Ukraine can fire thousands of artillery rounds daily, defending itself against Russian invaders. At the same time, NATO forces in Afghanistan might have fired 300 rounds a day.

That’s according to The New York Times, Ukrinform reports.

According to NATO officials, the amount of artillery being used is staggering. In Afghanistan, NATO forces might have fired even 300 artillery rounds a day and had no real worries about air defense.

But Ukraine can fire thousands of rounds daily and remains desperate for air defense against Russian missiles and Iranian-made drones.

“A day in Ukraine is a month or more in Afghanistan,” said Camille Grand, a defense expert at the European Council on Foreign Relations, who until recently was NATO’s assistant secretary general for defense investment.


A senior NATO official said that last summer in the Donbas region, the Ukrainians were firing 6,000 to 7,000 artillery rounds each day, whereas the Russians were firing 40,000 to 50,000 rounds per day. By comparison, the United States produces only 15,000 rounds each month.

The West is scrambling to find increasingly scarce Soviet-era equipment and ammunition that Ukraine can use now, including S-300 air defense missiles, T-72 tanks and especially Soviet-caliber artillery shells.

The West is also trying to come up with alternative systems, even if they are older, to substitute for shrinking stocks of expensive air-defense missiles and anti-tank Javelins.

A New Phase in Arms Production: from American Warehouses to Ukrainian Factories
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A New Phase in Arms Production: from American Warehouses to Ukrainian Factories

In response to Russia's armed aggression Ukraine, once the world's breadbasket, has had to focus more on reinforcing it military arsenal along with most countries in the West.

There are even discussions about NATO investing in old factories in the Czech Republic, Slovakia and Bulgaria to restart the manufacturing of Soviet-caliber 152-mm and 122-mm shells for Ukraine’s still largely Soviet-era artillery armory, the report said.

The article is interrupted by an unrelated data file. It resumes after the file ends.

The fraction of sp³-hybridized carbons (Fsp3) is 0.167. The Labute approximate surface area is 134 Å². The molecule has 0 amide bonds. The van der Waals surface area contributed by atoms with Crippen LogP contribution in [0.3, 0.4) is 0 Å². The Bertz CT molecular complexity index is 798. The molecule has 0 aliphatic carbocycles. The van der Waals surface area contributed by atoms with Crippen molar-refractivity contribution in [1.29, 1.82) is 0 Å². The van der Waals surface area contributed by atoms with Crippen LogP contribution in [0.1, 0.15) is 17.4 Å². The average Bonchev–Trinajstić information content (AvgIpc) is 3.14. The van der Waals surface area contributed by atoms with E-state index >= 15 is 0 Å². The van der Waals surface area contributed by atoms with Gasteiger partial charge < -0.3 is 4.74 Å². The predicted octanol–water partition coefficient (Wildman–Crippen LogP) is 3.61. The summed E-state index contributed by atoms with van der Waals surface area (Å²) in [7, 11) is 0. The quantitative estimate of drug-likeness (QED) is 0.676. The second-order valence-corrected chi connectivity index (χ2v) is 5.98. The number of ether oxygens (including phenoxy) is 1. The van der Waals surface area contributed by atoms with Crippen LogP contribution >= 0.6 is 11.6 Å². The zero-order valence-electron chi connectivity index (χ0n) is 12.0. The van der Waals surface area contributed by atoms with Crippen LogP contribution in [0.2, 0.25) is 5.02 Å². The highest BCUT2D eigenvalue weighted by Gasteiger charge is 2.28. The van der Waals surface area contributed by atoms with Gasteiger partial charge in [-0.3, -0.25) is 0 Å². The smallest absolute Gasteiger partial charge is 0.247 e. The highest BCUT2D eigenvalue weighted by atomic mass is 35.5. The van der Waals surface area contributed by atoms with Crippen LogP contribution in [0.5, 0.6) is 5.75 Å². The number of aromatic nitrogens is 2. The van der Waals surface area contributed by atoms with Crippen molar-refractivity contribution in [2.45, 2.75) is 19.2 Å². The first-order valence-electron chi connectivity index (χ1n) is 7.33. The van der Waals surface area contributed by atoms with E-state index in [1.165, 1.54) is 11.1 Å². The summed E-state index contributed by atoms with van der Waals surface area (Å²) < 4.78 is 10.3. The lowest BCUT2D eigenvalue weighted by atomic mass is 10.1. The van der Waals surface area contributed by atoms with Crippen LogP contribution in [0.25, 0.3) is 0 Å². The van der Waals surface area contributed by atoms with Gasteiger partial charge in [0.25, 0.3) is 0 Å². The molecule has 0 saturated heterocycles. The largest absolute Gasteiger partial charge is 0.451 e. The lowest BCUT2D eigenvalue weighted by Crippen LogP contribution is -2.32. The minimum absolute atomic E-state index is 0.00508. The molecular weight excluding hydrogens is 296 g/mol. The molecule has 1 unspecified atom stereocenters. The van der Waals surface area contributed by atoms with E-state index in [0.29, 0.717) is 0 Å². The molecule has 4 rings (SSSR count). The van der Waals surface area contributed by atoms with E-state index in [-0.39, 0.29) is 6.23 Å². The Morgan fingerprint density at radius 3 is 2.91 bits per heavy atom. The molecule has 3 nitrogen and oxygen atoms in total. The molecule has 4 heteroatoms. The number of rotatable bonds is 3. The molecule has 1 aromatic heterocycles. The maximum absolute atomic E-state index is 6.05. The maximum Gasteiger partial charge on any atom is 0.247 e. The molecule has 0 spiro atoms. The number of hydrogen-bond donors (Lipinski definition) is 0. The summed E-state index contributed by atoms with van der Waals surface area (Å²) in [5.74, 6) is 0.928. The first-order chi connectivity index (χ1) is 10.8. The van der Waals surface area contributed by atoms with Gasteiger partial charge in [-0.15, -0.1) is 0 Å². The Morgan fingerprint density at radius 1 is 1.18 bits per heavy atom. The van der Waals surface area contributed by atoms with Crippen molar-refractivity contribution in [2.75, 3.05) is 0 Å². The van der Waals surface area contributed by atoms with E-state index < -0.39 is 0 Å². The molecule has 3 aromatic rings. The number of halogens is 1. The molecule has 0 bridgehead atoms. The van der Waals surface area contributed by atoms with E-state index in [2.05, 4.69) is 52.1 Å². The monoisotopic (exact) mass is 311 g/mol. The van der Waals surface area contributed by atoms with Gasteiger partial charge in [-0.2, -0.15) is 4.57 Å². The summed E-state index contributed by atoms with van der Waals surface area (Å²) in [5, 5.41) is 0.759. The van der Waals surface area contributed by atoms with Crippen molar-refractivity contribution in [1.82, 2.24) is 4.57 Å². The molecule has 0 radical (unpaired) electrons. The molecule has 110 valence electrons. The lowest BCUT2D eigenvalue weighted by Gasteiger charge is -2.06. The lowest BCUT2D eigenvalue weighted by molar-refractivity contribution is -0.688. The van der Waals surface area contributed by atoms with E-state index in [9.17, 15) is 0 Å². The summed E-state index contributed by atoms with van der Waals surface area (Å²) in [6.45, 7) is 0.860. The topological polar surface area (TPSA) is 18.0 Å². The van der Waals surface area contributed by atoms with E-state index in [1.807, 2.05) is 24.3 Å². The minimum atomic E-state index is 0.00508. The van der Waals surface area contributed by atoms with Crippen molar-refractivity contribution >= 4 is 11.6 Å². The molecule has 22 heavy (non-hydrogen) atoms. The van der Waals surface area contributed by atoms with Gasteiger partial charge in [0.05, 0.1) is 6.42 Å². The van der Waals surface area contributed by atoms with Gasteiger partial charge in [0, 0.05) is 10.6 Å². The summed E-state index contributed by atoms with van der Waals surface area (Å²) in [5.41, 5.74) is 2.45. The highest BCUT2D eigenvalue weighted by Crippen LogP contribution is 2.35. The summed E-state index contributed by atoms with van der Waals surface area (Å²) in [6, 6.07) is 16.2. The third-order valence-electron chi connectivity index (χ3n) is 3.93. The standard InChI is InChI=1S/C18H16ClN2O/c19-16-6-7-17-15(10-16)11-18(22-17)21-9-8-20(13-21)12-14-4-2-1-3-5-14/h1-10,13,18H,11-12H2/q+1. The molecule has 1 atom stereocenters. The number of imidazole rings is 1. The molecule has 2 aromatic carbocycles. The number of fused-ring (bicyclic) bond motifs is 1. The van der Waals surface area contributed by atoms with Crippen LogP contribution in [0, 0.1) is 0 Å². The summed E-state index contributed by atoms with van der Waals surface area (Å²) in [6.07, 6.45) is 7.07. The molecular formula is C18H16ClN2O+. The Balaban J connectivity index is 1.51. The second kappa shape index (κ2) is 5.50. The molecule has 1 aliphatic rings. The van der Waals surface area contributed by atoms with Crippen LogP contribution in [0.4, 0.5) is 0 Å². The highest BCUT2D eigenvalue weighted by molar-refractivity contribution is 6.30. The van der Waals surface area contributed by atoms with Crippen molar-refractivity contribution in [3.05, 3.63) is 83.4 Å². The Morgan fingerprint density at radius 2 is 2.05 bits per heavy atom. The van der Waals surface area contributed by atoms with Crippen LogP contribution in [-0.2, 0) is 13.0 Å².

According to Mark F. Cancian, a former White House weapons strategist who is now a senior adviser at Washington’s Center for Strategic and International Studies, the Ukrainians want at least four systems that the West has not provided and is unlikely to: long-range surface-to-surface missiles known as ATACMS that could hit Russia and Crimea; Western fighter jets; Western tanks; and a lot more advanced air defense.


The ATACMS, with a range of some 190 kilometers, or about 118 miles, will not be given for fear they could hit Russia; the tanks and fighter jets are just too complicated, requiring a year or more to train in how to use and maintain.

As for air defense, Cancian said, NATO and the United States deactivated most of their short-range air defense after the Cold War, and there is little to go around. Producing more can take up to two years.

Washington is also looking at older, cheaper alternatives like giving Ukraine anti-tank TOW missiles, which are in plentiful supply, instead of Javelins, and Hawk surface-to-air missiles instead of newer versions.

“But officials are increasingly pushing Ukraine to be more efficient and not, for example, fire a missile that costs $150,000 at a drone that costs $20,000,” the article says.

According to Cancian, it may take four to five years to increase production capability of 155-mm shells.

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